Protests grow as Brazil’s crisis deepens: Impeachment threats make Dilma Rousseff's future look uncertain

Annabelle Williams
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President Dilma Rousseff is facing calls for impeachment over her alleged role in corruption at state-owned oil giant Petrobras
Crisis is engulfing Brazil as hundreds of thousands of prot­esters have taken to the streets demanding the im­peachment of President Dilma Rousseff, as the country slides into its worst economic crisis for 25 years.
Protests have taken place across the country in the third major day of demonstrations this year, following unrest in March and April.
Rousseff is less than a year into her second term as president, but her approval rating is at seven per cent. She was re-elected on a pro-reform platform, but those plans have turned to dust, and her critics say she must shoulder the blame for the prolonged slump the country is now facing.


Inflation surged to 9.5 per cent at the end of July, the highest rate in 12 years, while the economy is in recession and expected to contract up to two per cent this year. The Brazilian real has fallen heavily and the strength of the country’s bank has been called into question. Last week, its government debt was downgraded to one notch above junk status by ratings agency Moody’s.
“We are moving towards a more dramatic turn of events. We will see the currency depreciate further, the pressure from external factors [lower commodity prices] will increase and there will be more capital outflows,” predicts Maarten-Jan Bakkum at NN Investment Partners. “At some point, Brazil will reach the point where growth is so weak… There will be a climax where they need a new government and reforms.”


Protestors are calling for Rousseff to be impeached over the so-called “car wash” corruption scandal that has been unravelling at state-owned oil company Petrobras – where $2bn (£1.28bn) is alleged to have been stolen to pay for bribes.
Rousseff was chair of Petrobras while its directors were allegedly taking bribes and funnelling money into political parties which suited their aims. The corruption probe has drawn in dozens of politicians and members of Rousseff’s inner circle. There have been 117 indictments issued so far.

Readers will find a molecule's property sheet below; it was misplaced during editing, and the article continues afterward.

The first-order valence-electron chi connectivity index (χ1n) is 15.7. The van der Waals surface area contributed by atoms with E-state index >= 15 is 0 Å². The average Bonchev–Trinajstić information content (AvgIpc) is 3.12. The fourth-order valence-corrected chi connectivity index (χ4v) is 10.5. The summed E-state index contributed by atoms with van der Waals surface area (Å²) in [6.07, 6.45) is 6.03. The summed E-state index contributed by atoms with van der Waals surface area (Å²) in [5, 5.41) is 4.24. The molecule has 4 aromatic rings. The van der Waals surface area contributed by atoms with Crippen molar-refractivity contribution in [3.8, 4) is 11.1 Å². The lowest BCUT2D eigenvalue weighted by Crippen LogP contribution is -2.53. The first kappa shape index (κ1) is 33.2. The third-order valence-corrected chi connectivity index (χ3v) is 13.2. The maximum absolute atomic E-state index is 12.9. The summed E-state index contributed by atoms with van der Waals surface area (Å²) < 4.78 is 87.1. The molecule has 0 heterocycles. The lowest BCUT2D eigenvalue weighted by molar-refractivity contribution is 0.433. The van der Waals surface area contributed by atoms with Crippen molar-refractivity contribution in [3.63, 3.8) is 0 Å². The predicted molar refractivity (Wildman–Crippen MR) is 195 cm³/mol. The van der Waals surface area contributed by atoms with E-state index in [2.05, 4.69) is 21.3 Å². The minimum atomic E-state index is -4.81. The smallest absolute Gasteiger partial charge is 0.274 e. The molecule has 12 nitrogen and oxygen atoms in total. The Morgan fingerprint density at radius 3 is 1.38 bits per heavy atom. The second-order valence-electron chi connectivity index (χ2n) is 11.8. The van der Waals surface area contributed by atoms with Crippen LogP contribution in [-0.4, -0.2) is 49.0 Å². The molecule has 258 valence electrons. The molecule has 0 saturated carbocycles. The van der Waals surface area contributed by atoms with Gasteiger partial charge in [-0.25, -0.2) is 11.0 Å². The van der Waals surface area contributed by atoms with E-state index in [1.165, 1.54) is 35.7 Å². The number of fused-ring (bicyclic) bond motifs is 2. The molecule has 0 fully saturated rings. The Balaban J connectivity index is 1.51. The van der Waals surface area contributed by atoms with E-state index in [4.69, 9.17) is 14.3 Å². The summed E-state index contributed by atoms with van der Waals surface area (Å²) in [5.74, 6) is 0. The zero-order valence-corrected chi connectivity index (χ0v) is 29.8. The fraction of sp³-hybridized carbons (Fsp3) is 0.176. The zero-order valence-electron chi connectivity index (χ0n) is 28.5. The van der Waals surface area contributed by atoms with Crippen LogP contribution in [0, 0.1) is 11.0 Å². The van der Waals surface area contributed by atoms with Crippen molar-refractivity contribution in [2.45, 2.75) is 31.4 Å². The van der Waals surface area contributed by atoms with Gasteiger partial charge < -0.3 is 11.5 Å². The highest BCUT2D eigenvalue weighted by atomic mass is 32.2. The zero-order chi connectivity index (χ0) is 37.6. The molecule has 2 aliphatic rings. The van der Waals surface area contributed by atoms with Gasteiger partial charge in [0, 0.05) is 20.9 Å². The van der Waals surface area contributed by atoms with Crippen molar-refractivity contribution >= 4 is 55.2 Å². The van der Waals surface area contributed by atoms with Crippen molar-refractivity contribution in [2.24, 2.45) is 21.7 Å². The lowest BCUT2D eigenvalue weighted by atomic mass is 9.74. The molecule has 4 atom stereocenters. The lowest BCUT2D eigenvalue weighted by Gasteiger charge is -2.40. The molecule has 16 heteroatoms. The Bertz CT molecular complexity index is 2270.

“It is incompetence… Petrobras is indicative of the fact that the government has used a lot of the large corporate entities and the state banks as a tool of nepotism and misguided policy,” says Oliver Leyland of Hermes Investment Management.
A presidential impeachment is not unprecedented, as back in 1992 President Fernando Collor was accused of corruption by his brother. He resigned from office on the last day of his impeachment trial.


All of this is so far from where Brazil was a decade ago, when at the height of the commodity boom the country seemed set for glory.
Economists ranked Brazil as head of the “Brics” – Brazil, Russia, India, China – considered to be the most promising emerging markets where investors ought to focus their attention.
For now, these hopes are ruined. “The big picture from Brazil is pretty ugly… The recession will be deeper and longer lasting than most analysts expect,” says Neil Shearing of Capital Economics.
In the meantime, economists expect politics to continue to dominate.
“The political landscape is likely to have a very large impact on the economic story for some time as this scandal continues to unfold and with growing discontent among the population,” says Esty Dwek of Loomis Sayles.

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